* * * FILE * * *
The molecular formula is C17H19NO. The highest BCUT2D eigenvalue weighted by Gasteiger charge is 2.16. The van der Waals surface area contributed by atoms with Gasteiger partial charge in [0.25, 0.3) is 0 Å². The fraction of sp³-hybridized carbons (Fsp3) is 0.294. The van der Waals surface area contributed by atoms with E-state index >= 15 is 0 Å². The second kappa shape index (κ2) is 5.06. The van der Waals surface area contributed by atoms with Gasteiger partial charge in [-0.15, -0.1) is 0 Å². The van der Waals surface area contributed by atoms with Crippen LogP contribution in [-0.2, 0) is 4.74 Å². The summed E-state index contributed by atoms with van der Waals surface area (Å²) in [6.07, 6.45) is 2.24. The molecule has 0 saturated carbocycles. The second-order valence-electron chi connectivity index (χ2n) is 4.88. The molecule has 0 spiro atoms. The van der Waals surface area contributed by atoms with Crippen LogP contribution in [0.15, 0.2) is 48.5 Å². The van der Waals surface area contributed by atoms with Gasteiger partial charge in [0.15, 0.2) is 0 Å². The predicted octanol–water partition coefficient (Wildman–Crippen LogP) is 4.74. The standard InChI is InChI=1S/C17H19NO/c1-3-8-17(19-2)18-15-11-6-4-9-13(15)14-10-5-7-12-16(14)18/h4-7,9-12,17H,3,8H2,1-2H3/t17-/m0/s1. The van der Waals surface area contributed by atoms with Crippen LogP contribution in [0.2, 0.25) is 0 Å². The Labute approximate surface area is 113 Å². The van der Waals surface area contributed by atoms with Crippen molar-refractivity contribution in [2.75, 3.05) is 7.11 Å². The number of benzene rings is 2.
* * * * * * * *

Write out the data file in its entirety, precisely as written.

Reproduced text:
The molecular formula is C17H19NO. The highest BCUT2D eigenvalue weighted by Gasteiger charge is 2.16. The van der Waals surface area contributed by atoms with Gasteiger partial charge in [0.25, 0.3) is 0 Å². The fraction of sp³-hybridized carbons (Fsp3) is 0.294. The van der Waals surface area contributed by atoms with E-state index >= 15 is 0 Å². The second kappa shape index (κ2) is 5.06. The van der Waals surface area contributed by atoms with Gasteiger partial charge in [-0.15, -0.1) is 0 Å². The van der Waals surface area contributed by atoms with Crippen LogP contribution in [-0.2, 0) is 4.74 Å². The summed E-state index contributed by atoms with van der Waals surface area (Å²) in [6.07, 6.45) is 2.24. The molecule has 0 saturated carbocycles. The second-order valence-electron chi connectivity index (χ2n) is 4.88. The molecule has 0 spiro atoms. The van der Waals surface area contributed by atoms with Crippen LogP contribution in [0.15, 0.2) is 48.5 Å². The van der Waals surface area contributed by atoms with Gasteiger partial charge in [0.15, 0.2) is 0 Å². The predicted octanol–water partition coefficient (Wildman–Crippen LogP) is 4.74. The standard InChI is InChI=1S/C17H19NO/c1-3-8-17(19-2)18-15-11-6-4-9-13(15)14-10-5-7-12-16(14)18/h4-7,9-12,17H,3,8H2,1-2H3/t17-/m0/s1. The van der Waals surface area contributed by atoms with Crippen LogP contribution in [0.2, 0.25) is 0 Å². The Labute approximate surface area is 113 Å². The van der Waals surface area contributed by atoms with Crippen molar-refractivity contribution in [2.75, 3.05) is 7.11 Å². The number of benzene rings is 2.